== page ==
American activist fund Kabouter Management has upped its stake ownership to 7.46 percent in South Korea’s dental implant maker Dio Corp. that has been placed up for sale.
Kabouter has been buying up Dio shares that come with voting rights to increase its holding to 7.46 percent as of Aug. 23 since it took a 5.32 percent stake in the company on July 27, according to a disclosure of Dio. The fund owns even larger stake than the company’s chairman Kim Jin-cheol and vice chairman Kim Jin-baek who holds 5.97 percent and 0.79 percent, respectively.
Kabouter bought the shares at 48,931 won ($42) to 51,777 won apiece, 4 to 10 percent higher than the closing price on Monday at 47,200 won.
On Wednesday, shares of Dio fell 1.77 percent to close at 47,050 won on Kosdaq.
Industry sources believe that the American fund is taking advantage of possible underestimation of the company on expectation that the company’s value would increase after its sale.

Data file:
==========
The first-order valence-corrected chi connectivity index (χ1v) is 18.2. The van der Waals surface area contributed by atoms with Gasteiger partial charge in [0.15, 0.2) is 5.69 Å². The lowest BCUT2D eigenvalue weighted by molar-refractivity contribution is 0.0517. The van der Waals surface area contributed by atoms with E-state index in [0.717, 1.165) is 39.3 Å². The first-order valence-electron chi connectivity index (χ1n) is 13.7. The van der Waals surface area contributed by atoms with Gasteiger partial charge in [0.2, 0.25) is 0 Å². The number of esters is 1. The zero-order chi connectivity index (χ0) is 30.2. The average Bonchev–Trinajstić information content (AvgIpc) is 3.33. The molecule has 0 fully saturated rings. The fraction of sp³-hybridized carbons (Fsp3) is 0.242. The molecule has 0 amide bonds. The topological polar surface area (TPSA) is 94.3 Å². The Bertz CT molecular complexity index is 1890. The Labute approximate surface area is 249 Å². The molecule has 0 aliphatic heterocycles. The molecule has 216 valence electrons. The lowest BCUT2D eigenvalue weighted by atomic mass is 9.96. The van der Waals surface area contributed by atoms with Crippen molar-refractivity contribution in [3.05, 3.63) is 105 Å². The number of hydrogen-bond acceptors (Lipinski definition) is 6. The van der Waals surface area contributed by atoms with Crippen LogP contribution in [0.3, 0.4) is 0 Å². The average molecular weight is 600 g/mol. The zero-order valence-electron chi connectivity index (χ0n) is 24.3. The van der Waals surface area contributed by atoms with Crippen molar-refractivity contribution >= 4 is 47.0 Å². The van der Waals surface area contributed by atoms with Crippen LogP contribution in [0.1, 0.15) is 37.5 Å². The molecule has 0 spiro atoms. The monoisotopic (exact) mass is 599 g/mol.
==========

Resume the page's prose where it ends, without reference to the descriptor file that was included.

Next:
But some worry that the large ownership of the activist fund could bode ill to Dio in the long run. Kabouter is a small-cap specialist based in Chicago but it has often executed activist movement. It pressed John Manzies, the U.K. aviation and retail company, to sell non-core units when it was its largest shareholder. Its founder Marcel Houtzager described the company as a fund that engages in various forms of friendly shareholder activism.
The U.S. fund also holds around 5 percent stake in KoMiCo and Leeno Industrial, Korea’s semiconductor equipment providers, and NICE Total Cash Management.
Dio’s holding entity Dio Holdings put up for sale its 21.59 percent stake plus around 30 percent stake held by Kim Jin-baek and other majority shareholders at the end of last year. Market analysts estimate the deal is valued at 500 billion won to 1 trillion won. The deadline for submitting letter of intent (LOI) was Aug. 20.
By Park Chang-young, Kang In-seon and Choi Mira
[ⓒ Pulse by Maeil Business Newspaper & mk.co.kr, All rights reserved]